Personal profile

Personal profile

The laboratory has a long-standing interest in the biosynthesis, regulation, and manipulation of isoprenoids, particularly the natural pigments known as carotenoids. These compounds include nutritional and industrial carotenoids such as astaxanthin, zeaxanthin, beta-carotene, lycopene, phytoene and apocarotenoids. 

Figure 1. The Biosynthesis of carotenoids in chloroplasts and chromoplasts (10.1111/pbi.13073).


These molecules have key roles in the prevention of human disease states and can only be acquired in a dietary manner. In addition, carotenoids or their derivatives are also involved in plant and microbial developmental processes and commercially they are utilised across multiple industrial sectors, being deployed as colorants, health supplements and bioactives used in the pharma industry. The functional importance of carotenoids and other isoprenoids means that their modulation in biological systems can contribute to addressing our present and future societal and economic global challenges. These challenges include, food and nutritional security, sustainable production/manufacturing and combating the effects of climate change. Scheme 1 highlights our ongoing research focus aimed at harnessing biological systems to address these pertinent global challenges.

1. Sustainable production of high-value chemicals.

Traditional breeding, metabolic engineering approaches, Synthetic Biology and New Plant Breeding Techniques (NPBTs), such as gene editing are being deployed to generate plant and microbial cell factories. The goal of the approach is to replace or reduce our dependence of fossil fuel derived processes, by creating biobased solutions. Our typical plant-based systems include tomato, potato and tobacco, while the microbial chasses of choice include Escherichia coli, diverse Bacillus (10.1016/j.bbalip.2010.12.009) and Mycobacterium species and the non-conventional yeast Xanthophyllomyces dendrorhous (formally Phaffia rhodozyma). Examples developed in the laboratory include the production of ketocarotenoids (astaxanthin) in plants which has been demonstrated by feasibility studies in both aquaculture and poultry (10.1111/pbi.13073, 10.1073/pnas.170834911 & 10.1111/pbi.14196), other examples are the vaccine adjuvants such as squalene and the cosmetic ingredient phytoene.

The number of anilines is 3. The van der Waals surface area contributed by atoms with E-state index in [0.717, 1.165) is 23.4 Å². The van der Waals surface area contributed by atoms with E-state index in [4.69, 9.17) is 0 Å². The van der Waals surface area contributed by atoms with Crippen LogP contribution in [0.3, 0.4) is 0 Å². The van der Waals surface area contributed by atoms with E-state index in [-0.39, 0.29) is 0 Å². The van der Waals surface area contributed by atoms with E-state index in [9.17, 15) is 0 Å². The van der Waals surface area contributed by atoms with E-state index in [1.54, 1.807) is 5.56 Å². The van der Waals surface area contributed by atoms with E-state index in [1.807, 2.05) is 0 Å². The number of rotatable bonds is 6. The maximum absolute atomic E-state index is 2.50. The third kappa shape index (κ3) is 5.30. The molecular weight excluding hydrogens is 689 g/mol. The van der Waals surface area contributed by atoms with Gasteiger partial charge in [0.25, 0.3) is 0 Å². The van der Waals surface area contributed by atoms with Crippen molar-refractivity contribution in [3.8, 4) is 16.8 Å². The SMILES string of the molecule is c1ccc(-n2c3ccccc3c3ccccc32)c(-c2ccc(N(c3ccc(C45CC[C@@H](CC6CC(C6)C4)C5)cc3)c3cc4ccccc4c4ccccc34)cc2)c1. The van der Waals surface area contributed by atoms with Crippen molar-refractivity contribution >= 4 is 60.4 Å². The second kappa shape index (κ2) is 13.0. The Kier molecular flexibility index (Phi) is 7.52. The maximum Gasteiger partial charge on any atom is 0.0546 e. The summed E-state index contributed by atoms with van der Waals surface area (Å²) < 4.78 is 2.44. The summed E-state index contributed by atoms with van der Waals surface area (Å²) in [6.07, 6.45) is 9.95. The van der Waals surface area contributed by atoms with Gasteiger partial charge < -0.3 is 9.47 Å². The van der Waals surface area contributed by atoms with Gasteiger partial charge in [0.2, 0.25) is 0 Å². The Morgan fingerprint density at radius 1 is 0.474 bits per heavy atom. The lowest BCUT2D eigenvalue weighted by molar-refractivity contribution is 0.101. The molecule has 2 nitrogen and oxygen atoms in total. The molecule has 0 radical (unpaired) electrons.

Figure 2. Tomato lines engineered to produce high ketocarotenoids.

2. Food and nutritional security.

Metabolic engineering and Synthetic Biology approaches have been used to decipher carotenoid/isoprenoid formation and its regulation in ripe fruit. Modulating key enzymatic steps and regulators has then been deployed to create a suite of nutrient dense tomato varieties, with altered lycopene, b-carotene, and zeaxanthin (10.1038/76523, 10.1073/pnas.241374598, 10.1105/tpc.113.116210). In addition to carotenoids simultaneous production of multiple antioxidants has been achieved (10.1105/tpc.110.073866 ). Metabolomics has ben used to characterise diversity panels in crop species such as tomato (10.1038/srep03859), Capsicum (10.1093/jxb/erz086) and Root Tuber and Banana germplasm in collaboration with the CGIAR centers CIAT-Alliance, CIP and IITA (10.1007/s11306-017-1279-7, 10.1016/j.phytochem.2022.113409, 10.1016/j.foodchem.2023.137481) . From fixed donor lines the work performed has contributed to the release of varieties into the marketplace (e.g., More recently the laboratory has been involved in the characterisation of mutants were the signalling and biochemical components responsible for nutrient uptake and the establishment of beneficial microbials have been modulated (  

Scheme 2. RTB CGIAR reporting the contribution of metabolomics at RHUL to the breeding of crops.

3. Technology, tools, and resource development.

Metabolite analysis underpins our activities. Our platforms include, untargeted metabolomics using LC-MS/MS (10.1093/plphys/kiad269), metabolite profiling using GC-MS/LC-MS 10.1007/s11306-013-0553-6, 10.1099/mic.0.000325 and targeted analysis (10.1046/j.1365-313x.2000.00896.x). Lipidomics (10.1016/j.phytochem.2022.113409) and LC-triple Quad MS (10.1111/pbi.13073) for phytohormones. Our proteomic analysis includes quantitative and qualitative analysis (10.1002/pmic.201200480) and protein purification from native and heterologous sources. In vitro/cell-free assays in planta and following expression in E.coli have been developed for key enzymes in carotenoid/isoprenoid biosynthesis, particularly herbicide targets. The laboratory has dedicated pipelines for multiplexed transcript determinations (e.g., digital droplet PCR). In house tools for the integration of omic datasets and visualisation of data are available. Sub-organelle (subplastid) fractionation is established and being used to perform spatial metabolomics and proteomics (10.1016/bs.mie.2022.03.001). Of particular interest is the characterisation of the plastoglobuli (10.1101/2023.01.05.522848) These methodologies have also been used to evaluate New Plant Breeding Techniques (NPBTs), (10.1016/j.jplph.2021.153378,   10.1007/s11248-023-00347-9).